3. Castration Compared to Castration Plus Metformin as First Line Treatment for Patients with Advanced Prostate Cancer


4. Current Status and Application of Metformin for Prostate Cancer: A Comprehensive Review - PMC


5. The effect of metformin therapy on incidence and prognosis in prostate cancer: A systematic review and meta-analysis


6. Metformin and Cancer: Mounting Evidence Against an Association | Diabetes Care


7. Randomized Phase II Trial of Exercise, Metformin, or Both on Metabolic Biomarkers in Colorectal and Breast Cancer Survivors | JNCI Cancer Spectrum | Oxford Academic


8. Association between metformin use and risk of prostate cancer and its grade – PubMed


9. The suggested chemopreventive association of metformin with prostate cancer in diabetic patients – PubMed


10. Association between metformin medication, genetic variation and prostate cancer risk | Prostate Cancer and Prostatic Diseases


11. Metformin and Prostate Cancer: a New Role for an Old Drug – PubMed


12. Metformin Inhibits Prostate Cancer Progression by Targeting Tumor-Associated Inflammatory Infiltration – PubMed


13. Prostate Cancer News, Reviews & Views: Best Evidence So Far: Metformin Has No Benefit for Prostate Cancer


14. Metformin + Prostate Cancer | Ask Dr. Myers


15. Metformin in chemotherapy-naive castration-resistant prostate cancer: a multicenter phase 2 trial (SAKK 08/09) – PubMed


16. Mechanistic Study of Inhibitory Effects of Metformin and Atorvastatin in Combination on Prostate Cancer Cells in Vitro and in Vivo – PubMed


17. ESMO Virtual Congress 2020: Repurposing Metformin as Anticancer Drug: Preliminary Results of Randomized Controlled Trial in Advanced Prostate Cancer (MANSMED)




19. The journey of metformin from glycemic control to mTOR inhibition and the suppression of tumor growth


20. Metformin and Prostate Cancer: Benefit for Development of Castration-resistant Disease and Prostate Cancer Mortality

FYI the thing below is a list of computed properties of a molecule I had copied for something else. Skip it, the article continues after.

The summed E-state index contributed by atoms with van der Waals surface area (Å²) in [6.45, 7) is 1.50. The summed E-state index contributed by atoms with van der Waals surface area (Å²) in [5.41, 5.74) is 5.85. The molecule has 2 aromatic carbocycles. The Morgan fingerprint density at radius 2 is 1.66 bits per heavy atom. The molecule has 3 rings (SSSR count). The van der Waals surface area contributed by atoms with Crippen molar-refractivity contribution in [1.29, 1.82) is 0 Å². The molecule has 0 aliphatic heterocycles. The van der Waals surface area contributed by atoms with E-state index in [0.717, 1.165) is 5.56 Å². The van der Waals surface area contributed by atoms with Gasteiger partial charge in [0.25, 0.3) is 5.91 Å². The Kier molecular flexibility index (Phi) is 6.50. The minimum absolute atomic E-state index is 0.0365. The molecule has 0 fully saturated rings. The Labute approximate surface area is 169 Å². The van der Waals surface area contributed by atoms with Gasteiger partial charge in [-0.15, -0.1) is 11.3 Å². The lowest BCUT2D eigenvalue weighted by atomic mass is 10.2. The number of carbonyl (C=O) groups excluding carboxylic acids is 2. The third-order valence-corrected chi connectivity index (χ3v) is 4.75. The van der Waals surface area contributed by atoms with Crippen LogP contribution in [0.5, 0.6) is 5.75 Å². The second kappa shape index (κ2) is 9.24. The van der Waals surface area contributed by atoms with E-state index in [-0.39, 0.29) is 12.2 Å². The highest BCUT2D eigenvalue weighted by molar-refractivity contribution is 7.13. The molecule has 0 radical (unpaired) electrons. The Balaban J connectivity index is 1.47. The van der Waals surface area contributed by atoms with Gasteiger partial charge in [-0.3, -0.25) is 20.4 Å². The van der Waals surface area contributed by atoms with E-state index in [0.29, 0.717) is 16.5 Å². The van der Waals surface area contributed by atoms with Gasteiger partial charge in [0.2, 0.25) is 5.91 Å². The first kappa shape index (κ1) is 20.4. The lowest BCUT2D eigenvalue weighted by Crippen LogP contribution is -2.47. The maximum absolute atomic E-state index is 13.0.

21. Exercise and Metformin in Colorectal and Breast Cancer Survivors - Study Results - ClinicalTrials.gov


22. Metformin Hydrochloride in Treating Patients with Prostate Cancer Undergoing Surgery - Study Results - ClinicalTrials.gov


23. Survivorship Promotion In Reducing IGF-1 Trial - Study Results - ClinicalTrials.gov


24. Castration Compared to Castration Plus Metformin as First Line Treatment for Patients With Advanced Prostate Cancer - Study Results - ClinicalTrials.gov


25. Metformin inhibits proinflammatory responses and nuclear factor-kappaB in human vascular wall cells – PubMed


26. Metformin as a senostatic drug enhances the anticancer efficacy of CDK4/6 inhibitor in head and neck squamous cell carcinoma – PMC


If you buy into the theory behind the COC protocol, it seems that it is based upon a multiple point of attack theory. In theory each of the 4 meds work on different pathways of metabolism of the cancer cell. Its sort of like " whack a mole". To suppress only one pathway just pushes the cancer cell to mutate and move to another pathway to survive. So, it won't surprise me to see the Stampede results showing minimal effect. Just like its come to be known that the triple whammy of Lupron, Zytiga and Docetaxel are more effective than just a single drug approach, it stands to reason that just adding Metformin without the other 3 accompanying medications will result in sub par results.